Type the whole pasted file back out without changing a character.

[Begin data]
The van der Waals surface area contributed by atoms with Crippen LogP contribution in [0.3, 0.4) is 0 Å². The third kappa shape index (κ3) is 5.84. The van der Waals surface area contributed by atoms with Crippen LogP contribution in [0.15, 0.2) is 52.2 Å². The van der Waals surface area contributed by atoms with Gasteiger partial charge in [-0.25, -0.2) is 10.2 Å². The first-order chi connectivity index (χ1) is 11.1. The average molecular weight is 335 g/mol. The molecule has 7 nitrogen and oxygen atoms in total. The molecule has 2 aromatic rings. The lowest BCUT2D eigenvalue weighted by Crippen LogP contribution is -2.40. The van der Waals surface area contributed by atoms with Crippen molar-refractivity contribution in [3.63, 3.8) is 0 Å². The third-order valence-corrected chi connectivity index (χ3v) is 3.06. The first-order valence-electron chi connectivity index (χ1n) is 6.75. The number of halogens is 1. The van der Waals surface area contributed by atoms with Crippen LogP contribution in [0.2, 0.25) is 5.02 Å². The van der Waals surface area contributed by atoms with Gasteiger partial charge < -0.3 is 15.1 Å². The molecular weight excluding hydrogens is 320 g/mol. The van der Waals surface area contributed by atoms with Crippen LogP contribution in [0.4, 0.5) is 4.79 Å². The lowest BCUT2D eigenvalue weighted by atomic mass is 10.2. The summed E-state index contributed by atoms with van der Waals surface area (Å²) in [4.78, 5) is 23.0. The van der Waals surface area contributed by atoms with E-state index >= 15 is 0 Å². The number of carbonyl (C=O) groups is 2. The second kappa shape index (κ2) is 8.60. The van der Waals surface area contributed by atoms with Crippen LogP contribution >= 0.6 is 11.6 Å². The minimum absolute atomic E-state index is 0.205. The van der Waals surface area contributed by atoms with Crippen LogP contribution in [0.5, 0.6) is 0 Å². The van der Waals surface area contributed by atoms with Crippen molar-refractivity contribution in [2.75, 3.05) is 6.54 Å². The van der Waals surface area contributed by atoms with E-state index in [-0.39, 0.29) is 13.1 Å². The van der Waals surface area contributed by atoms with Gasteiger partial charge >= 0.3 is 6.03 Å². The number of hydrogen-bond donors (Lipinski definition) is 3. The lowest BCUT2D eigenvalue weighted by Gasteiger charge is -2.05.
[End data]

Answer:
The van der Waals surface area contributed by atoms with Crippen LogP contribution in [0.3, 0.4) is 0 Å². The third kappa shape index (κ3) is 5.84. The van der Waals surface area contributed by atoms with Crippen LogP contribution in [0.15, 0.2) is 52.2 Å². The van der Waals surface area contributed by atoms with Gasteiger partial charge in [-0.25, -0.2) is 10.2 Å². The first-order chi connectivity index (χ1) is 11.1. The average molecular weight is 335 g/mol. The molecule has 7 nitrogen and oxygen atoms in total. The molecule has 2 aromatic rings. The lowest BCUT2D eigenvalue weighted by Crippen LogP contribution is -2.40. The van der Waals surface area contributed by atoms with Crippen molar-refractivity contribution in [3.63, 3.8) is 0 Å². The third-order valence-corrected chi connectivity index (χ3v) is 3.06. The first-order valence-electron chi connectivity index (χ1n) is 6.75. The number of halogens is 1. The van der Waals surface area contributed by atoms with Crippen LogP contribution in [0.2, 0.25) is 5.02 Å². The van der Waals surface area contributed by atoms with Gasteiger partial charge < -0.3 is 15.1 Å². The molecular weight excluding hydrogens is 320 g/mol. The van der Waals surface area contributed by atoms with Crippen LogP contribution in [0.4, 0.5) is 4.79 Å². The lowest BCUT2D eigenvalue weighted by atomic mass is 10.2. The summed E-state index contributed by atoms with van der Waals surface area (Å²) in [4.78, 5) is 23.0. The van der Waals surface area contributed by atoms with E-state index >= 15 is 0 Å². The number of carbonyl (C=O) groups is 2. The second kappa shape index (κ2) is 8.60. The van der Waals surface area contributed by atoms with Crippen LogP contribution >= 0.6 is 11.6 Å². The minimum absolute atomic E-state index is 0.205. The van der Waals surface area contributed by atoms with Crippen LogP contribution in [0.5, 0.6) is 0 Å². The van der Waals surface area contributed by atoms with Crippen molar-refractivity contribution in [2.75, 3.05) is 6.54 Å². The van der Waals surface area contributed by atoms with E-state index in [-0.39, 0.29) is 13.1 Å². The van der Waals surface area contributed by atoms with Gasteiger partial charge >= 0.3 is 6.03 Å². The number of hydrogen-bond donors (Lipinski definition) is 3. The lowest BCUT2D eigenvalue weighted by Gasteiger charge is -2.05.